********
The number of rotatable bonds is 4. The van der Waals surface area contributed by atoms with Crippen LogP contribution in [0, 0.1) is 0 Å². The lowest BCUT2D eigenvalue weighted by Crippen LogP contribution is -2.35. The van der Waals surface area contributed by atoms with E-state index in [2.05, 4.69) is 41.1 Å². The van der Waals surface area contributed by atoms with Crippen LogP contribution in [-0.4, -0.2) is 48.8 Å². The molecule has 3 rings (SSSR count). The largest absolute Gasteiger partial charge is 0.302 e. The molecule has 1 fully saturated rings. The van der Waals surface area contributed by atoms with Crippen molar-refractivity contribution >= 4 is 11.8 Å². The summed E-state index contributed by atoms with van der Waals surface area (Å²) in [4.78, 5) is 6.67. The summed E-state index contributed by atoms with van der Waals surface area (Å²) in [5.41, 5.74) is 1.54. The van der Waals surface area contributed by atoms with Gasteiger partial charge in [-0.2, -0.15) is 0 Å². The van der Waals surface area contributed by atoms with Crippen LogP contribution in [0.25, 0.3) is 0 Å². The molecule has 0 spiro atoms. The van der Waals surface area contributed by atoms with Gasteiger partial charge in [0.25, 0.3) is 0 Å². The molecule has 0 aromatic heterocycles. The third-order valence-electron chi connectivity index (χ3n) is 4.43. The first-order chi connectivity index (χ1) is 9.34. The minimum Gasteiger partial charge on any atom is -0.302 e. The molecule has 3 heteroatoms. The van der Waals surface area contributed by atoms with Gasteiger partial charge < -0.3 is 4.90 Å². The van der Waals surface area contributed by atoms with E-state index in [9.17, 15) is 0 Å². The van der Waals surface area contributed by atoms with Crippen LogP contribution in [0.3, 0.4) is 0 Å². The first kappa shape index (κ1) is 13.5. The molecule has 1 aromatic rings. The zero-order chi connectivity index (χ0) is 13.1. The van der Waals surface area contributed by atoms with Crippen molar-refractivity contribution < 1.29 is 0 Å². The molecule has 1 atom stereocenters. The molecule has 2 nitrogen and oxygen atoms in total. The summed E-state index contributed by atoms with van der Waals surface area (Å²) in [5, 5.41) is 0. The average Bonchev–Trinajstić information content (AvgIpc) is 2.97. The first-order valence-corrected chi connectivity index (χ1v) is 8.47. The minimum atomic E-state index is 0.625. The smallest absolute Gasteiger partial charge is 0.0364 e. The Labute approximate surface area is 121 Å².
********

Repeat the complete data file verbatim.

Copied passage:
The number of rotatable bonds is 4. The van der Waals surface area contributed by atoms with Crippen LogP contribution in [0, 0.1) is 0 Å². The lowest BCUT2D eigenvalue weighted by Crippen LogP contribution is -2.35. The van der Waals surface area contributed by atoms with E-state index in [2.05, 4.69) is 41.1 Å². The van der Waals surface area contributed by atoms with Crippen LogP contribution in [-0.4, -0.2) is 48.8 Å². The molecule has 3 rings (SSSR count). The largest absolute Gasteiger partial charge is 0.302 e. The molecule has 1 fully saturated rings. The van der Waals surface area contributed by atoms with Crippen molar-refractivity contribution >= 4 is 11.8 Å². The summed E-state index contributed by atoms with van der Waals surface area (Å²) in [4.78, 5) is 6.67. The summed E-state index contributed by atoms with van der Waals surface area (Å²) in [5.41, 5.74) is 1.54. The van der Waals surface area contributed by atoms with Gasteiger partial charge in [-0.2, -0.15) is 0 Å². The van der Waals surface area contributed by atoms with Crippen LogP contribution in [0.25, 0.3) is 0 Å². The molecule has 0 spiro atoms. The van der Waals surface area contributed by atoms with Gasteiger partial charge in [0.25, 0.3) is 0 Å². The molecule has 0 aromatic heterocycles. The third-order valence-electron chi connectivity index (χ3n) is 4.43. The first-order chi connectivity index (χ1) is 9.34. The minimum Gasteiger partial charge on any atom is -0.302 e. The molecule has 3 heteroatoms. The van der Waals surface area contributed by atoms with Gasteiger partial charge < -0.3 is 4.90 Å². The van der Waals surface area contributed by atoms with E-state index in [9.17, 15) is 0 Å². The van der Waals surface area contributed by atoms with Crippen LogP contribution in [0.3, 0.4) is 0 Å². The first kappa shape index (κ1) is 13.5. The molecule has 1 aromatic rings. The zero-order chi connectivity index (χ0) is 13.1. The van der Waals surface area contributed by atoms with Crippen molar-refractivity contribution < 1.29 is 0 Å². The molecule has 1 atom stereocenters. The molecule has 2 nitrogen and oxygen atoms in total. The summed E-state index contributed by atoms with van der Waals surface area (Å²) in [5, 5.41) is 0. The average Bonchev–Trinajstić information content (AvgIpc) is 2.97. The first-order valence-corrected chi connectivity index (χ1v) is 8.47. The minimum atomic E-state index is 0.625. The smallest absolute Gasteiger partial charge is 0.0364 e. The Labute approximate surface area is 121 Å².